All January lectures are from 10:00 - 11:00 AM and are held in the Spring Valley Building, 4801 Massachusetts Ave. NW, in Room A on the First Floor.


Due to limited seating, reservations through Eventbrite are required to attend lectures. 

Member Reservations: We e-mail the registration link to current members at 8:30 AM on the Tuesday preceding the next week’s lectures. 

Non-Member Reservations: We e-mail the registration link to non-members at 8:30 AM on the Wednesday preceding the next week’s lectures. The registration link is also placed at that time on the website.

Each registrant may reserve one seat. Your name must be on the list of registrants to enter the lecture and you must be in your seat five minutes before the lecture starts to guarantee your seat. Visit https://www.olli-dc.org/lecture_series_overview for more information.


TUESDAY January 15, 2019—Pamela O. Long

Infrastructure in the Eternal City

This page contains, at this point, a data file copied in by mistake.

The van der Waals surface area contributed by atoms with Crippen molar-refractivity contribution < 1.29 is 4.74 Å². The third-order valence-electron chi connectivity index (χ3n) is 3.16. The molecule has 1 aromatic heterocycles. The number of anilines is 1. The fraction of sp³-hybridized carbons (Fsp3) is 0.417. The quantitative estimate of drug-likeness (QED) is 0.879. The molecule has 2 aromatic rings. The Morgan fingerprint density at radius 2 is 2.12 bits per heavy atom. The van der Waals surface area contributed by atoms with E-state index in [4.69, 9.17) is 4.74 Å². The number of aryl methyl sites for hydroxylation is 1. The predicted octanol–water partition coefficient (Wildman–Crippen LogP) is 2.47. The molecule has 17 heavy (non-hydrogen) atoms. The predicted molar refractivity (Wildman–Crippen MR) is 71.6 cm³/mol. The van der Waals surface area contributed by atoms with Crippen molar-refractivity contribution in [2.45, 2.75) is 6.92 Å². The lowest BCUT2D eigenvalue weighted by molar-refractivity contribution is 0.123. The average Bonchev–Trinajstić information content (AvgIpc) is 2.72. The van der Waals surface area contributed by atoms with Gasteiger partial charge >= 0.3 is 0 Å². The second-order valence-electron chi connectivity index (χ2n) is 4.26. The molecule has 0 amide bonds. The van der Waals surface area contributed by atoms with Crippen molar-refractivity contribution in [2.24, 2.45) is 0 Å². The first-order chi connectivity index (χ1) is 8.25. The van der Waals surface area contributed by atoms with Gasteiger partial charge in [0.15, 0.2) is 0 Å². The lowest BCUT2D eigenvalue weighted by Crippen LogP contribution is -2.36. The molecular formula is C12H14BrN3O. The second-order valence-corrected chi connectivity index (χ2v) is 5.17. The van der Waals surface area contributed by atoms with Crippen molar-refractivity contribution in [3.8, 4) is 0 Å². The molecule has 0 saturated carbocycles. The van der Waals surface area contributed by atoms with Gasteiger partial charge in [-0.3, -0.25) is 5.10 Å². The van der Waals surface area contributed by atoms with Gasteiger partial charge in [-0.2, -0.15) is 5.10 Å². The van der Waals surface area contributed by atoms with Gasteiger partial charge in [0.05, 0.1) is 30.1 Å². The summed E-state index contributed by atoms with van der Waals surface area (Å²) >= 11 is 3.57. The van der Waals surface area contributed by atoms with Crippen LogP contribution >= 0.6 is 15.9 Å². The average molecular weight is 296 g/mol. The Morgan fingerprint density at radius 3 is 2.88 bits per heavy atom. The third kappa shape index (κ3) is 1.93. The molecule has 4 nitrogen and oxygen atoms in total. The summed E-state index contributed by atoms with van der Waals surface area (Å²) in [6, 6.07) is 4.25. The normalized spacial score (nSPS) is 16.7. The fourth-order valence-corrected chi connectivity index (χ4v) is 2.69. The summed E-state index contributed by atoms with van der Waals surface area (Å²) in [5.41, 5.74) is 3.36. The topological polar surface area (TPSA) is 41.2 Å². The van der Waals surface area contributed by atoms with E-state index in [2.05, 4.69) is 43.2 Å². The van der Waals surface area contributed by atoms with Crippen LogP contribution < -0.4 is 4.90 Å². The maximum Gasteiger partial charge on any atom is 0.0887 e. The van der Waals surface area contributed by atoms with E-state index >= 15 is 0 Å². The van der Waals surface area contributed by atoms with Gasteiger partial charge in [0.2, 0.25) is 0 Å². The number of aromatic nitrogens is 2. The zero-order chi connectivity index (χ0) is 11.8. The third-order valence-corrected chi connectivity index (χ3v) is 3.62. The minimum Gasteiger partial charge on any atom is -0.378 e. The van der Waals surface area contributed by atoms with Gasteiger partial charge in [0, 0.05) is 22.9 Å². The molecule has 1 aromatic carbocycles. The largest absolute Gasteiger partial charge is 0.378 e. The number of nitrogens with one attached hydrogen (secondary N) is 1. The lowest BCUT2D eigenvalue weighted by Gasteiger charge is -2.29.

Devastating floods occurred like clockwork, major bridges were unstable, and great ancient treasures were sinking into the marshy flood plain as authorities fought over who should pay for repairs. Sound familiar? What did the Romans do almost 150 years after the Popes returned from exile in Avignon and successive pontiffs, cardinals, and nobles jockeyed to outdo each other with fabulous building projects? The story of the building and engineering of 16th Century Rome has modern resonance, involving technological disruption, greed, ambition, and gridlock. 

Pamela O. Long is a MacArthur “Genius Award” Fellowship recipient who is an independent scholar of late medieval and early modern Europe and of the history of science and technology. She is the author of Openness, Secrecy, Authorship, Technical Arts and the Culture of Knowledge from Antiquity to the Renaissance, among other publications. Her latest book, on which the talk will be based, is Engineering the Eternal City: Infrastructure, Topography, and the Culture of Knowledge in Late Sixteenth-Century Rome (Chicago, 2018). She has taught at Princeton and Johns Hopkins, among other universities as a visiting professor.